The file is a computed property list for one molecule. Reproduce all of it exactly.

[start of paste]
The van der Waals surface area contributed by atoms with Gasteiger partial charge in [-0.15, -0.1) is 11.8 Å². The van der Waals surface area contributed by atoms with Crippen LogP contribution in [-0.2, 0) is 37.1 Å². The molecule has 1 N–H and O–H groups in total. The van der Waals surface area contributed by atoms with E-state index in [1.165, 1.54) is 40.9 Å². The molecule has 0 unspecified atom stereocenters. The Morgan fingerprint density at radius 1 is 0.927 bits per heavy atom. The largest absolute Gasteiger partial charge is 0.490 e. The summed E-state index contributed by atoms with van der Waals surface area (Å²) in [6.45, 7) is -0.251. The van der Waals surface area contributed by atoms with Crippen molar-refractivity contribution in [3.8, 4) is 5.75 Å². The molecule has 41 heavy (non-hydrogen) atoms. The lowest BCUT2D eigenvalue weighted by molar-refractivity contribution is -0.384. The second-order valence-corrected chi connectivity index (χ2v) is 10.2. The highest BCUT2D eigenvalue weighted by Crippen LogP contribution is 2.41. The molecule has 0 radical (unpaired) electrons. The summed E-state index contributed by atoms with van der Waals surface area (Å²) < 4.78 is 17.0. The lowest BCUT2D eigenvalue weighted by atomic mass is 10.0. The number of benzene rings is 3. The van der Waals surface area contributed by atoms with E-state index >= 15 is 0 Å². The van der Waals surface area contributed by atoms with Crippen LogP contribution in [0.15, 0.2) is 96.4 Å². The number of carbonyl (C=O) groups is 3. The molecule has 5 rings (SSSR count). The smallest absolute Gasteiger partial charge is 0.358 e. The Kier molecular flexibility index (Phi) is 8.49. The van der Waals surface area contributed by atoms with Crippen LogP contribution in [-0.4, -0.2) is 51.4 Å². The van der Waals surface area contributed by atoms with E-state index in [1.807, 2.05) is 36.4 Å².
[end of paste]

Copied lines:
The van der Waals surface area contributed by atoms with Gasteiger partial charge in [-0.15, -0.1) is 11.8 Å². The van der Waals surface area contributed by atoms with Crippen LogP contribution in [-0.2, 0) is 37.1 Å². The molecule has 1 N–H and O–H groups in total. The van der Waals surface area contributed by atoms with E-state index in [1.165, 1.54) is 40.9 Å². The molecule has 0 unspecified atom stereocenters. The Morgan fingerprint density at radius 1 is 0.927 bits per heavy atom. The largest absolute Gasteiger partial charge is 0.490 e. The summed E-state index contributed by atoms with van der Waals surface area (Å²) in [6.45, 7) is -0.251. The van der Waals surface area contributed by atoms with Crippen molar-refractivity contribution in [3.8, 4) is 5.75 Å². The molecule has 41 heavy (non-hydrogen) atoms. The lowest BCUT2D eigenvalue weighted by molar-refractivity contribution is -0.384. The second-order valence-corrected chi connectivity index (χ2v) is 10.2. The highest BCUT2D eigenvalue weighted by Crippen LogP contribution is 2.41. The molecule has 0 radical (unpaired) electrons. The summed E-state index contributed by atoms with van der Waals surface area (Å²) < 4.78 is 17.0. The lowest BCUT2D eigenvalue weighted by atomic mass is 10.0. The number of benzene rings is 3. The van der Waals surface area contributed by atoms with E-state index >= 15 is 0 Å². The van der Waals surface area contributed by atoms with Crippen LogP contribution in [0.15, 0.2) is 96.4 Å². The number of carbonyl (C=O) groups is 3. The molecule has 5 rings (SSSR count). The smallest absolute Gasteiger partial charge is 0.358 e. The Kier molecular flexibility index (Phi) is 8.49. The van der Waals surface area contributed by atoms with Crippen LogP contribution in [-0.4, -0.2) is 51.4 Å². The van der Waals surface area contributed by atoms with E-state index in [1.807, 2.05) is 36.4 Å².